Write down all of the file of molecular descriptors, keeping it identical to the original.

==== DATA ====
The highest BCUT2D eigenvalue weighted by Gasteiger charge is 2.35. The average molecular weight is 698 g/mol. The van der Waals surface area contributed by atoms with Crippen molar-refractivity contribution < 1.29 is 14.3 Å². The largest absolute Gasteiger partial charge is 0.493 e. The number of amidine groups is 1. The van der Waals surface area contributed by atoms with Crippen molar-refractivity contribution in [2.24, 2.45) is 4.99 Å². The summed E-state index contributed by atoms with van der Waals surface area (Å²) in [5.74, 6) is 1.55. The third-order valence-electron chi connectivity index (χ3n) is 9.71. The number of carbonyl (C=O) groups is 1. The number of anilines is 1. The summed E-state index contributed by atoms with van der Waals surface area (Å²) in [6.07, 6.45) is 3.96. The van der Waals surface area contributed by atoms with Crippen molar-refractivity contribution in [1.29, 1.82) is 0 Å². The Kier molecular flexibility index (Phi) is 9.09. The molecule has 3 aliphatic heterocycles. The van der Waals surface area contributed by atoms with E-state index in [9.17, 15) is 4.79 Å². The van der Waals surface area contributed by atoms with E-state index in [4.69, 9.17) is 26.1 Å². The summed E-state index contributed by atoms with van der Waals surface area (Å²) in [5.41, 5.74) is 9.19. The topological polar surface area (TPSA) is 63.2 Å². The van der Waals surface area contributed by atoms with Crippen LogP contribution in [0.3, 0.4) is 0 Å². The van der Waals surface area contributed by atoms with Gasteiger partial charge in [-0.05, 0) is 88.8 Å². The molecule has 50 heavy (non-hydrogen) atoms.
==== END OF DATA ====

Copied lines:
The highest BCUT2D eigenvalue weighted by Gasteiger charge is 2.35. The average molecular weight is 698 g/mol. The van der Waals surface area contributed by atoms with Crippen molar-refractivity contribution < 1.29 is 14.3 Å². The largest absolute Gasteiger partial charge is 0.493 e. The number of amidine groups is 1. The van der Waals surface area contributed by atoms with Crippen molar-refractivity contribution in [2.24, 2.45) is 4.99 Å². The summed E-state index contributed by atoms with van der Waals surface area (Å²) in [5.74, 6) is 1.55. The third-order valence-electron chi connectivity index (χ3n) is 9.71. The number of carbonyl (C=O) groups is 1. The number of anilines is 1. The summed E-state index contributed by atoms with van der Waals surface area (Å²) in [6.07, 6.45) is 3.96. The van der Waals surface area contributed by atoms with Crippen molar-refractivity contribution in [1.29, 1.82) is 0 Å². The Kier molecular flexibility index (Phi) is 9.09. The molecule has 3 aliphatic heterocycles. The van der Waals surface area contributed by atoms with E-state index in [9.17, 15) is 4.79 Å². The van der Waals surface area contributed by atoms with E-state index in [4.69, 9.17) is 26.1 Å². The summed E-state index contributed by atoms with van der Waals surface area (Å²) in [5.41, 5.74) is 9.19. The topological polar surface area (TPSA) is 63.2 Å². The van der Waals surface area contributed by atoms with Crippen LogP contribution in [0.3, 0.4) is 0 Å². The van der Waals surface area contributed by atoms with Gasteiger partial charge in [-0.05, 0) is 88.8 Å². The molecule has 50 heavy (non-hydrogen) atoms.